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Pediatricians Update Guidelines For Off-Label Drugs

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A leading pediatricians’ group is urging doctors to use evidence and their best judgement in prescribing “off-label” drugs, a practice that’s common among kids with autism and other developmental disabilities.

In a policy statement issued Monday, the American Academy of Pediatrics said that with less than half of drugs labeled for use in children, it’s “more than likely” that doctors will prescribe medications for uses that are not specifically approved. However, that does not mean that the practice of prescribing “off-label” is “incorrect,” the group said.

Under the recommendations, prescribers should take into account “sound scientific evidence, expert medical judgment or published literature whenever possible” in determining whether a drug will benefit an individual patient.

“Off-label use of a drug should be done in good faith, in the best interest of the patient and without fraudulent intent,” the policy statement said.

Physicians should fully-document any use of drugs off-label and should warn patients and their parents if such use is experimental, the group said.

The guidance — which is an update to a policy statement first issued in 2002 — has special significance for young children, those born preterm and kids with chronic or rare diseases, those behind the policy statement indicated.

“Our goal is to provide children with the best care possible, and scientific evidence remains the best way to make treatment decisions,” said Kathleen Neville of Children’s Mercy Hospital in Kansas City, Mo. who chairs the American Academy of Pediatrics’ Committee on Drugs and spearheaded the new recommendations.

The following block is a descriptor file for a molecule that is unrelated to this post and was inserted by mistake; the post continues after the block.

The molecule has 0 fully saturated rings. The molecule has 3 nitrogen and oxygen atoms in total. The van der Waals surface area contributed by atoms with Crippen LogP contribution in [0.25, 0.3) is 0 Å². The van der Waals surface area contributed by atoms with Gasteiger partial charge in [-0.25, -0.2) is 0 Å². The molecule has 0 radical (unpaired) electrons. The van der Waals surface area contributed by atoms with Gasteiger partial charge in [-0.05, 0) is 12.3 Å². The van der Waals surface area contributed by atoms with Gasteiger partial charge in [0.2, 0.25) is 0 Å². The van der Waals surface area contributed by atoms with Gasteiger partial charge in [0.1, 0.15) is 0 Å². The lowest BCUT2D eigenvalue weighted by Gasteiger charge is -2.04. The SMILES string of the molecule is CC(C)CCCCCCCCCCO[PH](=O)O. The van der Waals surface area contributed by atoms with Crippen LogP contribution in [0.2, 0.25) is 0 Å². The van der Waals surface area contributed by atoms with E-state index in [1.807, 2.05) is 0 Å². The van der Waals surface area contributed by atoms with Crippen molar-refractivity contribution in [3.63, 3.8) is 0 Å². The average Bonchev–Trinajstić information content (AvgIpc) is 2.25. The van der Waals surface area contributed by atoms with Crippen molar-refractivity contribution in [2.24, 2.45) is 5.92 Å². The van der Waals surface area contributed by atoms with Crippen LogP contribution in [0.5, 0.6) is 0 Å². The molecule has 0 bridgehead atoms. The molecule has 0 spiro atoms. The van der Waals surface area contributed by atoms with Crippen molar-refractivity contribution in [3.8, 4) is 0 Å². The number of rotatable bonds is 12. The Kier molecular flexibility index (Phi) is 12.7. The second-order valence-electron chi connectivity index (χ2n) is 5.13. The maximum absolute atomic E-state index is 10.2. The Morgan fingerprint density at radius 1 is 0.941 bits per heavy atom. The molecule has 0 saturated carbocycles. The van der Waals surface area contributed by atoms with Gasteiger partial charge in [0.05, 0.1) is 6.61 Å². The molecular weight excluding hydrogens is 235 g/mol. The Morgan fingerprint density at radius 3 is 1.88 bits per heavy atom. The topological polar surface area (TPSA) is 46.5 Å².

“There’s still much work to be done. Ultimately, all drugs used to treat children should have sufficient age-appropriate evidence to support updated labeling,” Neville said.

Off-label prescribing is common for children with autism, with research indicating that nearly two-thirds of kids on the spectrum take psychotropic drugs even though only two medications — Risperdal and Abilify — are approved by the Food and Drug Administration to treat symptoms associated with the developmental disorder.

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Comments (2 Responses)

  1. Dr. Neil Ackerman says:

    Most of my patients are kids on Medicaid. The insurance companies backing med expenses for these kids will not cover any off label use, in almost all cases. Intuniv, for instance, may be helpful for Asperger patients who easily may become upset, or for autistic patients with significant anger issues, but you usually have to have ae med. diagnosis of ADHD to use th

  2. Dr. Neil Ackerman says:

    correction: have a diagnosis of ADHD to use the med.

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